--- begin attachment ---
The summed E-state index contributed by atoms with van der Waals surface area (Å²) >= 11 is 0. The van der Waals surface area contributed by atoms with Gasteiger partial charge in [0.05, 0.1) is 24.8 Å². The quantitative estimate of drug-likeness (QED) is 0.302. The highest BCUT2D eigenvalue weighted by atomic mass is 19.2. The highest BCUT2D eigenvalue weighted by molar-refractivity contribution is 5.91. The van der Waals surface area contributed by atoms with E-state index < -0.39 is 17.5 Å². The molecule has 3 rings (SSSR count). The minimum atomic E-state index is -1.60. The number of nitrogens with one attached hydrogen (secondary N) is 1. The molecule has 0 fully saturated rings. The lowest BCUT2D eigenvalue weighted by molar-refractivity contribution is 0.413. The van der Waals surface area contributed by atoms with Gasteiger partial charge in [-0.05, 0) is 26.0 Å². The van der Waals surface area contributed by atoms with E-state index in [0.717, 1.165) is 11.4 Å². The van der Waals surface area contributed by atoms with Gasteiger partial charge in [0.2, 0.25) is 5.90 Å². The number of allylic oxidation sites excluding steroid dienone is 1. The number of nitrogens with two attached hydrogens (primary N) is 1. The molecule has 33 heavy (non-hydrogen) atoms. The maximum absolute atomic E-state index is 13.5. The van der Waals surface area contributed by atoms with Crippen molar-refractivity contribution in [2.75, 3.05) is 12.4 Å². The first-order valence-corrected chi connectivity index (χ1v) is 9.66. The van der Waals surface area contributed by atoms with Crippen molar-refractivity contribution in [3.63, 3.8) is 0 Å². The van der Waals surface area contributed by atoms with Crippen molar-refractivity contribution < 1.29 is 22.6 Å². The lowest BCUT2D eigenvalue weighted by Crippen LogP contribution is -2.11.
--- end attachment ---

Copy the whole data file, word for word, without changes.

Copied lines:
The summed E-state index contributed by atoms with van der Waals surface area (Å²) >= 11 is 0. The van der Waals surface area contributed by atoms with Gasteiger partial charge in [0.05, 0.1) is 24.8 Å². The quantitative estimate of drug-likeness (QED) is 0.302. The highest BCUT2D eigenvalue weighted by atomic mass is 19.2. The highest BCUT2D eigenvalue weighted by molar-refractivity contribution is 5.91. The van der Waals surface area contributed by atoms with E-state index < -0.39 is 17.5 Å². The molecule has 3 rings (SSSR count). The minimum atomic E-state index is -1.60. The number of nitrogens with one attached hydrogen (secondary N) is 1. The molecule has 0 fully saturated rings. The lowest BCUT2D eigenvalue weighted by molar-refractivity contribution is 0.413. The van der Waals surface area contributed by atoms with Gasteiger partial charge in [-0.05, 0) is 26.0 Å². The van der Waals surface area contributed by atoms with E-state index in [0.717, 1.165) is 11.4 Å². The van der Waals surface area contributed by atoms with Gasteiger partial charge in [0.2, 0.25) is 5.90 Å². The number of allylic oxidation sites excluding steroid dienone is 1. The number of nitrogens with two attached hydrogens (primary N) is 1. The molecule has 33 heavy (non-hydrogen) atoms. The maximum absolute atomic E-state index is 13.5. The van der Waals surface area contributed by atoms with Crippen molar-refractivity contribution in [2.75, 3.05) is 12.4 Å². The first-order valence-corrected chi connectivity index (χ1v) is 9.66. The van der Waals surface area contributed by atoms with Crippen molar-refractivity contribution in [3.63, 3.8) is 0 Å². The van der Waals surface area contributed by atoms with Crippen molar-refractivity contribution < 1.29 is 22.6 Å². The lowest BCUT2D eigenvalue weighted by Crippen LogP contribution is -2.11.